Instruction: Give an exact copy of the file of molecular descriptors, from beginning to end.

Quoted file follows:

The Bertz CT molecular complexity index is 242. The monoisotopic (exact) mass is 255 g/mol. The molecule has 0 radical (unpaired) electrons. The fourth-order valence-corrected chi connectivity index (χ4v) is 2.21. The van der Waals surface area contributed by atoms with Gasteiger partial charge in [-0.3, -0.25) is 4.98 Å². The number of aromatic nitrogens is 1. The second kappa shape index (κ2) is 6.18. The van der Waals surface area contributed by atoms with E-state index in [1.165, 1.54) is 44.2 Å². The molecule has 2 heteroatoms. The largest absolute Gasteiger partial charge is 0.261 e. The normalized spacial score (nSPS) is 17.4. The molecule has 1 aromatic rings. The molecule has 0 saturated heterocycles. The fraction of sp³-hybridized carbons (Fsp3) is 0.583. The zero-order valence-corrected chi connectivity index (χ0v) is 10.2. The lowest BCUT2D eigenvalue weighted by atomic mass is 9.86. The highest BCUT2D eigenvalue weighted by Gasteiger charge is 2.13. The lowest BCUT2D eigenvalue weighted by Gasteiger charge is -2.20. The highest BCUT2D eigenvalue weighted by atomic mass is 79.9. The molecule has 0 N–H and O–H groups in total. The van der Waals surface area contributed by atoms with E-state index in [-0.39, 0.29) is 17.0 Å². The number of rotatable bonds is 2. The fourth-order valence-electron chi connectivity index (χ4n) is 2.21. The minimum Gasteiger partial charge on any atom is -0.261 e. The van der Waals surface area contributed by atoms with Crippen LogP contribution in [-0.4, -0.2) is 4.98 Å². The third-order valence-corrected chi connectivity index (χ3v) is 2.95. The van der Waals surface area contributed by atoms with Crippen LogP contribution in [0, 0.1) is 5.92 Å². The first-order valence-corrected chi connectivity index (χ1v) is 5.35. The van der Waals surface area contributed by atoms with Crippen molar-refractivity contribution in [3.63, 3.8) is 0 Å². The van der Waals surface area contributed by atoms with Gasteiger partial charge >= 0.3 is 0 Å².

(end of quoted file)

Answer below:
The Bertz CT molecular complexity index is 242. The monoisotopic (exact) mass is 255 g/mol. The molecule has 0 radical (unpaired) electrons. The fourth-order valence-corrected chi connectivity index (χ4v) is 2.21. The van der Waals surface area contributed by atoms with Gasteiger partial charge in [-0.3, -0.25) is 4.98 Å². The number of aromatic nitrogens is 1. The second kappa shape index (κ2) is 6.18. The van der Waals surface area contributed by atoms with E-state index in [1.165, 1.54) is 44.2 Å². The molecule has 2 heteroatoms. The largest absolute Gasteiger partial charge is 0.261 e. The normalized spacial score (nSPS) is 17.4. The molecule has 1 aromatic rings. The molecule has 0 saturated heterocycles. The fraction of sp³-hybridized carbons (Fsp3) is 0.583. The zero-order valence-corrected chi connectivity index (χ0v) is 10.2. The lowest BCUT2D eigenvalue weighted by atomic mass is 9.86. The highest BCUT2D eigenvalue weighted by Gasteiger charge is 2.13. The lowest BCUT2D eigenvalue weighted by Gasteiger charge is -2.20. The highest BCUT2D eigenvalue weighted by atomic mass is 79.9. The molecule has 0 N–H and O–H groups in total. The van der Waals surface area contributed by atoms with E-state index in [-0.39, 0.29) is 17.0 Å². The number of rotatable bonds is 2. The fourth-order valence-electron chi connectivity index (χ4n) is 2.21. The minimum Gasteiger partial charge on any atom is -0.261 e. The van der Waals surface area contributed by atoms with Crippen LogP contribution in [-0.4, -0.2) is 4.98 Å². The third-order valence-corrected chi connectivity index (χ3v) is 2.95. The van der Waals surface area contributed by atoms with Crippen LogP contribution in [0, 0.1) is 5.92 Å². The first-order valence-corrected chi connectivity index (χ1v) is 5.35. The van der Waals surface area contributed by atoms with Crippen molar-refractivity contribution in [3.63, 3.8) is 0 Å². The van der Waals surface area contributed by atoms with Gasteiger partial charge >= 0.3 is 0 Å².